“States have done additions to the beneficiary base. Some states were not able to locate SECC-based beneficiaries and have added their own beneficiary lists. Uttar Pradesh, for instance, has added the Antyodaya scheme,” Sharma said. “We have told the states that it’s not a problem until the total number of families in the beneficiary base as per SECC data does not exceed the total number of families in their list.”

For instance, UP has got 1.18 crore SECC families but they have located just 50 lakh SECC family members. “We told them to include any other beneficiaries either from the Antyodaya scheme or other families so that we will start funding them under the scheme,” Sharma said. “We have changed the strategy. If we were not able to locate them in the past three to four years, we may not be able to locate them now. Therefore, we have no problem if the states give us their own lists of families.”

‘Digital Health Mission transformational, needs time to grow’

Under the scheme, building blocks and other components are ready such as health facility registry, drug registry, and consent manager engine.

“We have already demonstrated the format of video consultation,” Sharma said, adding that “the Universal Health Interface (UHI) that we have created is something similar to UPI. It’s like a pipe where on one side, we have all seekers such as people requiring ambulances, hospitals, and drugs, and on the other side, the provider of all those services such as labs, doctors, and pharmacies. UHI is a very powerful search platform similar to Google.”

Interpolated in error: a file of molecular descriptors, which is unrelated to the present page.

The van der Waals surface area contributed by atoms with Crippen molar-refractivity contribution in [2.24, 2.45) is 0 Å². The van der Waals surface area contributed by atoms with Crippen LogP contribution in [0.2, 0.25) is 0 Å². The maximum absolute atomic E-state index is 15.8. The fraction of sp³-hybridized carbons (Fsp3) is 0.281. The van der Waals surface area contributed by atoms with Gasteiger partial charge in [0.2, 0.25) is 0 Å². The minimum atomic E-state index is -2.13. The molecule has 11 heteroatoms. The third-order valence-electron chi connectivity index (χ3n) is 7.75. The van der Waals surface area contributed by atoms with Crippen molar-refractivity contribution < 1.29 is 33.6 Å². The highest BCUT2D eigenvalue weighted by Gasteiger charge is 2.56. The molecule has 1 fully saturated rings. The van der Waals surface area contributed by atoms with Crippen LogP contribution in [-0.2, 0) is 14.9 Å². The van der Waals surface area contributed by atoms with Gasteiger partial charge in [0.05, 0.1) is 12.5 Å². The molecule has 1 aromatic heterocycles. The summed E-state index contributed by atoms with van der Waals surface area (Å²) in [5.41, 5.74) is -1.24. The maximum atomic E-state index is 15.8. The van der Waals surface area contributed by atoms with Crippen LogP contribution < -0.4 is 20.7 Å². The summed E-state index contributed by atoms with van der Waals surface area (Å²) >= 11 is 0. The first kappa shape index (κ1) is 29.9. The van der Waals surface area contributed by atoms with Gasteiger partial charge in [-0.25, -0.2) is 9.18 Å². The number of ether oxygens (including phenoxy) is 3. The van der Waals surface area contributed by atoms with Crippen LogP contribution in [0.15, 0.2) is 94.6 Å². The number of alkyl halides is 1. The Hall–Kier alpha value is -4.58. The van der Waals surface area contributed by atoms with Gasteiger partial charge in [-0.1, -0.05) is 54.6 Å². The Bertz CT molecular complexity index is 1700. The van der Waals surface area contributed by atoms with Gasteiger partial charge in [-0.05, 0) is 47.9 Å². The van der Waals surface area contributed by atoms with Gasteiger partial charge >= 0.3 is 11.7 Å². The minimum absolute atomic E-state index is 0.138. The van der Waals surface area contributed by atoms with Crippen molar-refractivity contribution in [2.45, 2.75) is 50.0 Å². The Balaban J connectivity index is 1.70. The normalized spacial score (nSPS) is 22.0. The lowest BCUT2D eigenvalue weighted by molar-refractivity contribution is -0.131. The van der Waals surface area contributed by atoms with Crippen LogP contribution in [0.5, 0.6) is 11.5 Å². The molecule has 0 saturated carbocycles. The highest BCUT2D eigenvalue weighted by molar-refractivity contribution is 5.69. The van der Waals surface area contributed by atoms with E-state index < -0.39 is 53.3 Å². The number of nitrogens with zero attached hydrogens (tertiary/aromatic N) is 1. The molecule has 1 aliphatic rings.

He explained that “with the use of UPI, today, wallet to bank, bank to bank, bank to wallet and all such kinds of digital transactions are possible… Because of UPI, payment has become an unbundled service…”

Similarly, with UHI compliance, “the search, booking and fulfilment of health services are possible”.

Blood banks, organ donation, ambulances, and a variety of services can be brought on this platform. The service provider, if complying with UHI protocol, will be able to harness this network and connect.

“It’s a very transformational project which requires the collaboration of all ecosystem stakeholders,” said Sharma.

However, the project will take time to kickstart as it primarily requires the production of digitisation of healthcare and digital health records.

“If you continued using cash, would UPI have grown? Not at all. Here also, all ecosystem partners have to collaborate, first,” Sharma said. “We cannot nudge people to use digital platforms for seeking health services. Until we start producing digital health records, this will not begin in a full-fledged manner. I can create a house and create rules for the house but cannot provide people to live in the house… I’m hopeful that people will realise as it’s a win-win for everyone… and soon they will get attracted…A few companies such as Paytm and Eka Care are helping patients in the creation of health records but the process is time-consuming and we need more people to participate in digital health.”

Ayushman Bharat Digital Mission (ABDM), in the long term, aims to achieve an affordable, quality-based healthcare system, which can be accessed by anyone and everyone across India, he said.

So far, India has created more than 23 crore health IDs.